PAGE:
Why Cutting Unemployment Aid Isn’t Filling America’s 9.2 Million Open Jobs
Criticism from the right regarding U.S. government aid to unemployed workers has intensified of late, with governors in some Republican-leaning states putting an early end to the extra $300 in weekly payments. Their stated intention was that more jobless Americans would look for work if they can’t count on the extra cash. But for some workers—especially parents with young children—barriers to re-entering the labor force remain, and the loss of those additional dollars is adding to their problems.
On this week’s podcast, Bloomberg economics reporter Olivia Rockeman explains how a lack of childcare options is keeping many women out of the job market. Rather than abusing government aid, many came to rely on the payments while they searched for suitable employment. The U.S. economy had a record 9.2 million open jobs in May, and getting many of those positions filled will require helping working parents find someone to watch their kids. In a second segment, guest host and Bloomberg Chief Economist Tom Orlik explores the details and likely effects of President Joe Biden’s sweeping order aimed at promoting competition, with input from reporter Anna Edgerton and University of Tennessee College of Law Professor Maurice Stucke.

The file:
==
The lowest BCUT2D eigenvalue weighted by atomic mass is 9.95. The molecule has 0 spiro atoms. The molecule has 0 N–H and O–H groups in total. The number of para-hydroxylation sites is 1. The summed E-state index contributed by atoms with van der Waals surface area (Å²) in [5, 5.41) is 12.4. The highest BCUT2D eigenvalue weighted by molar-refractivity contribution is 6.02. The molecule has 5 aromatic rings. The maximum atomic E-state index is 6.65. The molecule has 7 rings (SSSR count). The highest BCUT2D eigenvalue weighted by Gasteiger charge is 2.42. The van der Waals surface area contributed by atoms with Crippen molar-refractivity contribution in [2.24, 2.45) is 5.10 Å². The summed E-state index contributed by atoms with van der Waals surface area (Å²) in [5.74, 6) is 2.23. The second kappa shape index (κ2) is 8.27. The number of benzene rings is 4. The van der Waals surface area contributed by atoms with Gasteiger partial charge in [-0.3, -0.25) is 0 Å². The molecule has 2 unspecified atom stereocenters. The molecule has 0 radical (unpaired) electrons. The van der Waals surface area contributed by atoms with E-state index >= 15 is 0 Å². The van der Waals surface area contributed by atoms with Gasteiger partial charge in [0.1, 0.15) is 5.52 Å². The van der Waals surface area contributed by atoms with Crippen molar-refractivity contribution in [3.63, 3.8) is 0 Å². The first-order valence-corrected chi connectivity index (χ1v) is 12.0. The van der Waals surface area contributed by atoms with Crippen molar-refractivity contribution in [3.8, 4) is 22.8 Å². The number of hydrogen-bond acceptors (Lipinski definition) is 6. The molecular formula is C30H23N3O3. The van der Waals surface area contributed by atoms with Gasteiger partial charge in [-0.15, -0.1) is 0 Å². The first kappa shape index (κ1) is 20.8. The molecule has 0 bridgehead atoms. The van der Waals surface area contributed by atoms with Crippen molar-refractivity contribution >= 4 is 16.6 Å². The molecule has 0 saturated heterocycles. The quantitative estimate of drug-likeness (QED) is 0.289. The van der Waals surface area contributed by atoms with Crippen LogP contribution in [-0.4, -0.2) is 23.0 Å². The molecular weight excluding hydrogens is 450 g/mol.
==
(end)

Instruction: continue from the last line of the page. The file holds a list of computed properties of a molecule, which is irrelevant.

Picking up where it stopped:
Finally, Vietnam-based economics reporter Nguyen Uyen explains why thousands of workers in the Asian export hub are sleeping on factory floors to keep production going during a Covid-19 surge.
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